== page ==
“At UNDP we strongly advocate for rights of persons with disabilities and these taxis provide convenient and reliable transportation for a group often left behind. We hope these services can help advocate for disabled groups in China and build a more inclusive society for all in line with ‘leaving no one behind’,” said Patrick Haverman, Deputy Country Director of UNDP China.
Over the coming months, this pilot project will build a linkage to Youth Solution Trip, a UNDP initiative to promote youth engagement and innovation, in which users including persons with disabilities will be invited as “product experiencing officers” to provide feedback to the product and services, in order to improve disadvantaged passengers’ experiences. After the initial launch in Beijing, more modified cars will be released into the market and expanded to other cities based on the experience and results from the pilot programme. The project will continue to facilitate DiDi App to remove physical and informational barriers for its users, providing services to more people in need including people with visual and hearing disabilities.
Last year marked the 10th Anniversary of the adoption of the groundbreaking UN Convention on the Rights of Persons with Disabilities (CRPD), which coincides with the year when the 17 Sustainable Development Goals (SDGs) of the 2030 Agenda for Sustainable Development came into force. The cooperation will call for all members of society to create an accessible and equal traffic environment for persons with disabilities and help raise awareness of disability inclusion in China.
“The DiDi accessible chauffeured car services actively support the 17 SDGs advocated by the United Nations. It not only provides a safer, more convenient transportation method for the disabled group, but also defends their equal rights,” said Fu Qiang, Senior Vice President and head of Premier Mobility Group of Didi Chuxing.
The project also received support from actors, actresses and sports star in China, Michelle Yeoh, Zhou Xun, Ma Sichun, Leo Ku, William Chan and Ning Zetao, who call for different groups in the society to create a convenient and equal traffic environment for all.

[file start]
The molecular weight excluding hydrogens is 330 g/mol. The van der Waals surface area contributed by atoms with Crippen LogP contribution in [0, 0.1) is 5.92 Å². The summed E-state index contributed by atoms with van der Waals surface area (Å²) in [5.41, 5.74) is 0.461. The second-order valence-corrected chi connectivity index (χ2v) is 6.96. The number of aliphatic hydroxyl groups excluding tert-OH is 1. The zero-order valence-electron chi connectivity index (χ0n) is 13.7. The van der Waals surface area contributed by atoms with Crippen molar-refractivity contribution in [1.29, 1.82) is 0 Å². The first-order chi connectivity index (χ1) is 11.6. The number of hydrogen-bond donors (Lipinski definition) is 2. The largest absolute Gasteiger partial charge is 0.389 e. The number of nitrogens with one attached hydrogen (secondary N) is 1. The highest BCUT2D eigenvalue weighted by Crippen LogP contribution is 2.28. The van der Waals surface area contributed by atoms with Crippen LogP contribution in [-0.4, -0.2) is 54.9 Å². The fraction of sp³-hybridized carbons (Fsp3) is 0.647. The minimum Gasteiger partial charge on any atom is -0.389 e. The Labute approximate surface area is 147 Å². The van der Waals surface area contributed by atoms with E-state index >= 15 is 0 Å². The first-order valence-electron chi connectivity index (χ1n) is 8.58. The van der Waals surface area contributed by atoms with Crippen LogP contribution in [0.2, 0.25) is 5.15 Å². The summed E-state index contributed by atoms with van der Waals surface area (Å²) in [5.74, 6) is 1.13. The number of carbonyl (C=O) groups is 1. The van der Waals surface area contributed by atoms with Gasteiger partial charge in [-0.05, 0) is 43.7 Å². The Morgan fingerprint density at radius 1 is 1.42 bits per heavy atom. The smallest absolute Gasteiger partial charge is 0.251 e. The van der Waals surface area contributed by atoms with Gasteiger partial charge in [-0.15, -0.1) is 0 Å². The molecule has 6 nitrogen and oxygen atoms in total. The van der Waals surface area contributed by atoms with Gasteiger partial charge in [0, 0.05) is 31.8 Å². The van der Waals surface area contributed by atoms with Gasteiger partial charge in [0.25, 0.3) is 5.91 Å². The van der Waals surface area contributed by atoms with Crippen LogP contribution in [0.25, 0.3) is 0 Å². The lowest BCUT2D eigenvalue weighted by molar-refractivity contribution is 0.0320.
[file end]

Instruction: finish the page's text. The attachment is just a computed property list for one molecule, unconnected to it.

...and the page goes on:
“Looking forward UNDP will continue its support in safeguarding the rights of people with disabilities in China and promoting access to transportation, so as to build a more equal and inclusive society,” Patrick added.
How to book the service:
BOZEMAN: The Western Transportation Institute (WTI) at Montana State University and Moscow State University for Transport Engineering (MIIT) in Russia have completed a unique, year-long collaboration designed to make transportation in rural communities more accessible to people with disabilities.
In both countries, rural transit agencies struggle to meet accessibility requirements because of limited funding and large service areas, according to WTI program manager Susan Gallagher, the project’s principal investigator.
“This project offered an opportunity to develop solutions from a cross-cultural perspective,” Gallagher said.
The project has its origins in a chance meeting between MIIT professor Irina Karapetyants and Paul Foster, director of the Office of International Studies and Outreach at MSU Billings, who was visiting Russia in 2013 as part of a U.S. State Department program to foster educational collaboration between the two countries. After Karapetyants expressed interest in WTI’s work, Foster connected the two institutions.
At that time, WTI and MIIT were in the process of stepping up their roles in addressing regional transportation workforce needs. In 2014, the Federal Highway Administration selected WTI to lead the new West Region Transportation Workforce Center, created to help develop a well-trained transportation workforce across 10 Western states. Meanwhile, as Russia prepared to host the 2014 Winter Paralympics, Russia’s Ministry of Transport established a special Training Resource Center for Accessible Transportation at MIIT, with similar training goals.